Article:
Suppose we were to suddenly receive news that Treasury Secretary Paulson and his helpers in the Congress had dotted the last "i" on the financial bailout that's consumed the attention of most market minions during the past week. Would the housing market recover in a flash?

Unfortunately, the answer is a resounding "nope." For the U.S. housing market to regain its old strength -- other than in a few unusual markets -- prices will have to hit a definable bottom, lending must regain a semblance of orderliness, foreclosures have to slow, the inventory of homes on the market -- occupied or otherwise -- must begin to shrink, builders' write-downs have to come virtually to a screeching halt, and consumer confidence will have to climb out of its current doldrums.

Getting everything aligned
It'll be a tall order to get all those moving parts headed in the same direction, sort of like herding cats or overseeing a faculty of Ph.D.'s, as I once had the pleasure of doing. It's not impossible, however. It'll just take a little longer than the flip of a switch.

But before any of this can happen, we'll need to get the bailout built, painted, and placed happily in a display case. In the meantime, however, there's little reason to expect that housing news will improve rapidly over what we've had of late:

  • August housing starts dropped to a seasonally adjusted annual rate of 895,000. That's the lowest it's been since back in early 1991. For perspective, you'll recall that before the current slowdown kicked off, we were cranking out new haciendas at a rate near two million units each year. It's important to distinguish, however, that the single-family decline rate was 1.9%, while multi-family units slid by 15.1% last month. Meanwhile, building permits for the month were down 8.9% to an annual rate of just 854,000 units.
  • Home prices fell 5.3% in July from a year ago. Frankly, as one who formerly graced the West Coast of Florida, that rate doesn't seem too severe. But until the slide ceases across the board, housing's negative effects on the economy will continue.
  • Mortgage difficulties climbed significantly last month, as 6.6% of all loans were at least a month past due. That figure compared to 4.5% a year ago. And as The Wall Street Journal noted in a recent feature article, an increasing number of homes valued in excess of $1 million are the subject of lending delinquencies.
  • Sales of pre-owned (I refuse to use the redundant term "existing") homes fell by 2.2% in August to an annual pace of 4.91 million units, according to the rose-colored-glasses-wearing National Association of Realtors. The good news was that that the total inventory of unsold homes slid to a 10.4-month supply, down from 10.9 months worth in July.
  • Miami-based Lennar (NYSE:LEN) has managed to trim its losses from the comparable 2007 quarter. The company reported a loss of $89 million, or $0.56 a share in its third quarter, compared to $513.9 million, or $3.25 per share, a year ago. Revenues were down 53% to $1.11 billion in the quarter.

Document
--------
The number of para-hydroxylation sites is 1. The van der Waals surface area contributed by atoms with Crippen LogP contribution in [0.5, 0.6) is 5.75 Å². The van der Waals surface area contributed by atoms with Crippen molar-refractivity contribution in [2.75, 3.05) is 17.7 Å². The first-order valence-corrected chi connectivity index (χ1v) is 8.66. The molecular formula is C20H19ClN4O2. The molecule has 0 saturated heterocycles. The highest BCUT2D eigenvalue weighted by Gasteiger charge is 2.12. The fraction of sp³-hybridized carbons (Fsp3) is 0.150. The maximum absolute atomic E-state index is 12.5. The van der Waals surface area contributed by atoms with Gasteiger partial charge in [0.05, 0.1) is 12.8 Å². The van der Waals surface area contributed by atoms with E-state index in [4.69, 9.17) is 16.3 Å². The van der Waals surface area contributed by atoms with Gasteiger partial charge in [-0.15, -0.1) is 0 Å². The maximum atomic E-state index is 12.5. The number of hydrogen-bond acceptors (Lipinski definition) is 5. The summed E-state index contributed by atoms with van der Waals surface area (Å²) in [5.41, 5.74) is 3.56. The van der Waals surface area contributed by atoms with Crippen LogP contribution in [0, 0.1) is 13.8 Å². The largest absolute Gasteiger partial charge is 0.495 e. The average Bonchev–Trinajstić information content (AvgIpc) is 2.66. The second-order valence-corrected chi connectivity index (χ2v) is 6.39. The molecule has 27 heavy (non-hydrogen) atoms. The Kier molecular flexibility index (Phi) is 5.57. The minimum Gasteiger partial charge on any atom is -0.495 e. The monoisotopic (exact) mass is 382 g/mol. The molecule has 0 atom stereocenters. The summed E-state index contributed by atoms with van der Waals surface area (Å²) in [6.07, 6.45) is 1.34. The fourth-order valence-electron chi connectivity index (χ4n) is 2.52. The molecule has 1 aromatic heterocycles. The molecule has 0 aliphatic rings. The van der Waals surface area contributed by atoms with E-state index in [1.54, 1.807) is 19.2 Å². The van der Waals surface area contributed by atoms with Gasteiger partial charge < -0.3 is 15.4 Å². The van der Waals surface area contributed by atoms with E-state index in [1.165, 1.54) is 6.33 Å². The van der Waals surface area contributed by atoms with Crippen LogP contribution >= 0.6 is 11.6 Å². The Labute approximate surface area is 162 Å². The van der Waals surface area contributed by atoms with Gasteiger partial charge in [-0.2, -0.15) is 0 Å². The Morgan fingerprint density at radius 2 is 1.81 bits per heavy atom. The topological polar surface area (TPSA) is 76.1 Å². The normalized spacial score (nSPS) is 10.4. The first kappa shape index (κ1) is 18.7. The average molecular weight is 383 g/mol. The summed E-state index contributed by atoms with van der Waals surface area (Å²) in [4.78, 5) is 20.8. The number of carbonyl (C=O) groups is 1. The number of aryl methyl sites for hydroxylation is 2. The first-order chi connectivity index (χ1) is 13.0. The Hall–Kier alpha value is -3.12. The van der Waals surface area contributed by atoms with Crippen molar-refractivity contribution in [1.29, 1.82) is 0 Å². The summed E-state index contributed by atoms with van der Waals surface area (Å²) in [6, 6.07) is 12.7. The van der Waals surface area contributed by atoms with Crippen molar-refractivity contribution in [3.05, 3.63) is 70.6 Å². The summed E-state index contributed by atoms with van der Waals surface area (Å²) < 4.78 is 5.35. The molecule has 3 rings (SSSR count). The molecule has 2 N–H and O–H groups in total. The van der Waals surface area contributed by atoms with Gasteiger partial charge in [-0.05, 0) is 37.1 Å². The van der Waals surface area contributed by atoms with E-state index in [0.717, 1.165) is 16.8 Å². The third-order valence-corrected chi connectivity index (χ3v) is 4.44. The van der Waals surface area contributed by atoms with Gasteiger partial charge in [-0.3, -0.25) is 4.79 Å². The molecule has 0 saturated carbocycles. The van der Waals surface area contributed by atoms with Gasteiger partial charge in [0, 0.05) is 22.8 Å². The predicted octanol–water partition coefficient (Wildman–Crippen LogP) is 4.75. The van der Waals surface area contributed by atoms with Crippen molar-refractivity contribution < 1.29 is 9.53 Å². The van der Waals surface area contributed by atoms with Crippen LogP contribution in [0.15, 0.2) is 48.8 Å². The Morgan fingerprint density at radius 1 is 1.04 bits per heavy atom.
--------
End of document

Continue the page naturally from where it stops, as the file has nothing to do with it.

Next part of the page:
With that quick glance at the most recent housing news, let's take a gander at how our representative group of homebuilders has performed thus far in 2008:





Beazer (NYSE:BZH)








Pulte (NYSE:PHM)




Ryland (NYSE:RYL)




Toll Brothers (NYSE:TOL)




Unweighted average




 Source: Yahoo! Finance and TMF calculations.

You'll notice what economists would call the "bifurcation" among the companies in the table. Beazer, of course, has had a tough year and is undergoing a couple of investigations, and so it's not surprising that it's leading the parade downhill. And then there's Pulte, which, were the year to end tomorrow, would have chalked up an awfully nice annual score. Looking at the group as a whole, in the past month, the average year-to-date change has improved from a loss of 3% to a gain of 6.5%.

What to do?
I'll keep this simple: It's still premature to load the boat with homebuilding stocks. We don't know what shape the bailout will ultimately take, although there almost certainly will be some form of Washington-led treatment. But it's important that anyone building or adding to positions in the homebuilding sector be blessed with enough patience to carry them well beyond the typical investment time horizon.

With that in mind, my favorite names in the sector continue to be Toll and Meritage (NYSE:MTH). Both are well managed, and Toll stands to benefit from its luxury builder status, while more than half of Meritage's homes are constructed in Texas, which, for a host of reasons, has been more immune to economic softness than most other areas of the country.

For related Foolishness:

Fool contributor David Lee Smith doesn't own shares in any of the builders mentioned in this piece. He does welcome your questions or comments. The Fool has a solidly constructed disclosure policy.